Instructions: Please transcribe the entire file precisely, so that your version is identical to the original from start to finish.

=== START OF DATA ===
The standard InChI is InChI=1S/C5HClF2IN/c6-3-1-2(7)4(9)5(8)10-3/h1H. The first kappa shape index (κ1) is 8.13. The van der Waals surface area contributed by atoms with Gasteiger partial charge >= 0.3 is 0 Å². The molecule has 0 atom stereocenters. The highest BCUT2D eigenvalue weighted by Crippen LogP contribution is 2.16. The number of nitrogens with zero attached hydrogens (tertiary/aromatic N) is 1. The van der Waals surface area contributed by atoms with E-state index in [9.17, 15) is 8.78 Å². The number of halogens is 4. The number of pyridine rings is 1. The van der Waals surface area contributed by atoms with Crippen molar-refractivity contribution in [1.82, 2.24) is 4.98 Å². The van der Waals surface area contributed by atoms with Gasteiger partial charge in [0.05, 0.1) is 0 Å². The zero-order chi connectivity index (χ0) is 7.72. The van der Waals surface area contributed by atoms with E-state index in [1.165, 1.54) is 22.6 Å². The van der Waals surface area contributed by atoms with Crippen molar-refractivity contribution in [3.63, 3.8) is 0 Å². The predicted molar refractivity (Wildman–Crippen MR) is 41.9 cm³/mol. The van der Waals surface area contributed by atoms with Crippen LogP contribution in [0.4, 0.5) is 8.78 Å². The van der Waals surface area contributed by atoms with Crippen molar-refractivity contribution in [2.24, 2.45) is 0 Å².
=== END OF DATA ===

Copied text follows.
The standard InChI is InChI=1S/C5HClF2IN/c6-3-1-2(7)4(9)5(8)10-3/h1H. The first kappa shape index (κ1) is 8.13. The van der Waals surface area contributed by atoms with Gasteiger partial charge >= 0.3 is 0 Å². The molecule has 0 atom stereocenters. The highest BCUT2D eigenvalue weighted by Crippen LogP contribution is 2.16. The number of nitrogens with zero attached hydrogens (tertiary/aromatic N) is 1. The van der Waals surface area contributed by atoms with E-state index in [9.17, 15) is 8.78 Å². The number of halogens is 4. The number of pyridine rings is 1. The van der Waals surface area contributed by atoms with Crippen molar-refractivity contribution in [1.82, 2.24) is 4.98 Å². The van der Waals surface area contributed by atoms with Gasteiger partial charge in [0.05, 0.1) is 0 Å². The zero-order chi connectivity index (χ0) is 7.72. The van der Waals surface area contributed by atoms with E-state index in [1.165, 1.54) is 22.6 Å². The van der Waals surface area contributed by atoms with Crippen molar-refractivity contribution in [3.63, 3.8) is 0 Å². The predicted molar refractivity (Wildman–Crippen MR) is 41.9 cm³/mol. The van der Waals surface area contributed by atoms with Crippen LogP contribution in [0.4, 0.5) is 8.78 Å². The van der Waals surface area contributed by atoms with Crippen molar-refractivity contribution in [2.24, 2.45) is 0 Å².